Another year, another thrilling contest between Northwestern and Nebraska in Lincoln.
And for the Wildcats, another overtime contest, their third in a row.
And a third consecutive win.
Northwestern (6-3, 4-2 B1G) is not a group for the weak of heart. But for yet another Saturday, it is a group of winners. The Wildcats pulled out a 31-24 win in Lincoln that featured basically everything any college football game could possibly offer.
Clayton Thorson snuck in on 4th and goal on the opening drive of overtime and Northwestern stopped Nebraska (4-5, 3-3 B1G) cold on the ensuing drive, pulling out an incredible win. The Wildcats set history on the way: No team in NCAA history has won in overtime three straight weeks.
Justin Jackson ran for 154 yards, Jeremy Larkin added 69, and Northwestern’s defense picked Tanner Lee off three times.
The game got off to as good a start as anyone rooting for Northwestern could ask for. After forcing an opening-drive three-and-out, Northwestern took the ball at its own 41 and promptly drove 59 yards in 10 plays, chewing up 4:18. Justin Jackson, who converted a key 4th-and-1 halfway through the possession, finished the drive off with a filthy jump cut and 17 yard scamper, with Thorson laying a key block downfield:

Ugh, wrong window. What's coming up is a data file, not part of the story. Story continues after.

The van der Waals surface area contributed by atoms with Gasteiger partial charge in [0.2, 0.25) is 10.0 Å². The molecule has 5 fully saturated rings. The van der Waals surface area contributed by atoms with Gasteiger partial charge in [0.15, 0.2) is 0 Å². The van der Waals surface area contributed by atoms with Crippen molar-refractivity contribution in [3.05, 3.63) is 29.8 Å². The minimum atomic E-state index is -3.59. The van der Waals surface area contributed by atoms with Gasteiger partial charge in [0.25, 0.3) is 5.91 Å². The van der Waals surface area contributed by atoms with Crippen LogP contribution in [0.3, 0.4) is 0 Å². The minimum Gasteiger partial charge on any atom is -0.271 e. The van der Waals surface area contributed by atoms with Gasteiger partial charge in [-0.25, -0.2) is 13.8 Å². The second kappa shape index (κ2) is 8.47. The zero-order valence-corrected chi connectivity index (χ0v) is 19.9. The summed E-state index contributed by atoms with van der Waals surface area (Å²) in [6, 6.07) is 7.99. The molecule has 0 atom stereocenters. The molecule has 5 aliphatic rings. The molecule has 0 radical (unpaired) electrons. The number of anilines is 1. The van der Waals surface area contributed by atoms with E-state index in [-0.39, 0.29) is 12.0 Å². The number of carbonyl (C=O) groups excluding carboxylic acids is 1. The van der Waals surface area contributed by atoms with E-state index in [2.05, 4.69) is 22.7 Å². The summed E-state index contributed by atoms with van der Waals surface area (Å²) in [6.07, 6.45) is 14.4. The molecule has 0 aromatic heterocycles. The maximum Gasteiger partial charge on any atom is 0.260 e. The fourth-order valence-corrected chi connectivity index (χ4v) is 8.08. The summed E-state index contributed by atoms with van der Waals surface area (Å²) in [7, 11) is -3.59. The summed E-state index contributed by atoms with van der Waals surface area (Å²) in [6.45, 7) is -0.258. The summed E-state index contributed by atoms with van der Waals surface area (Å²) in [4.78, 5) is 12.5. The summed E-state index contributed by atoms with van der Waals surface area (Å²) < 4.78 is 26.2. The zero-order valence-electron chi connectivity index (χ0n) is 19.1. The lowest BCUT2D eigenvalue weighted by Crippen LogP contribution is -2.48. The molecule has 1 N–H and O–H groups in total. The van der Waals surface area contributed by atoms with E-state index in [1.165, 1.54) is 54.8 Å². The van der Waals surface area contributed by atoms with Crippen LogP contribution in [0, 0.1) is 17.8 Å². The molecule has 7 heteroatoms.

The teams then traded interceptions, with Kyle Queiro picking off an underthrown ball from Tanner Lee near the sidelines but Clayton Thorson giving it right back on a poor throw deep in Nebraska territory that Joshua Kalu nabbed and ran to his own 39.
Given newfound life, Nebraska pounded the ball down the field, converting two fourth-and-1 opportunities on the ground. Lee capped the drive with a nice throw to 6-foot-5 receiver Bryan Reimers. At the end of an eventful first quarter, Northwestern and Nebraska found themselves knotted at seven apiece.
After the teams exchanged punts, Northwestern’s offense got moving with a 28-yard completion from Thorson to Macan Wilson, who made a nice diving catch. After another quick first down, Jeremy Larkin pulled out his best Justin Jackson impression, showing terrific patience, vision and speed on a 24-yard scoring burst.
Look at the patience from Jeremy Larkin on this touchdown run. Northwestern is set at the RB position for years. pic.twitter.com/RQHzJC6z3u— Will Ragatz (@WillRagatz) November 4, 2017
It didn’t take long for the hosts to respond, though. J.D. Spielman took a sweep 40 yards and on the next play, Lee hit freshman tight end Jack Stoll off a beautiful play action fake for a score.
Two possessions later, Northwestern took the lead for the third time. Thorson hit Wilson on another big play — this time 42 yards down the sideline — but the Wildcats were forced to settle for a field goal.
Shortly before the half, Lee gifted Northwestern terrific field position, throwing the ball right to Queiro for his second pick. But in a thoroughly confusing decision, Northwestern opted to run the ball, not take a timeout and eventually try a 45-yard field goal. Kuhbander missed, snapping his streak of nine consecutive makes, and a lead that could have been as big as 10 or six was three. The Wildcats went into the locker room up 17-14. Immediately following the game, Fitzgerald admitted his mistake but praised his team for continuing to battle.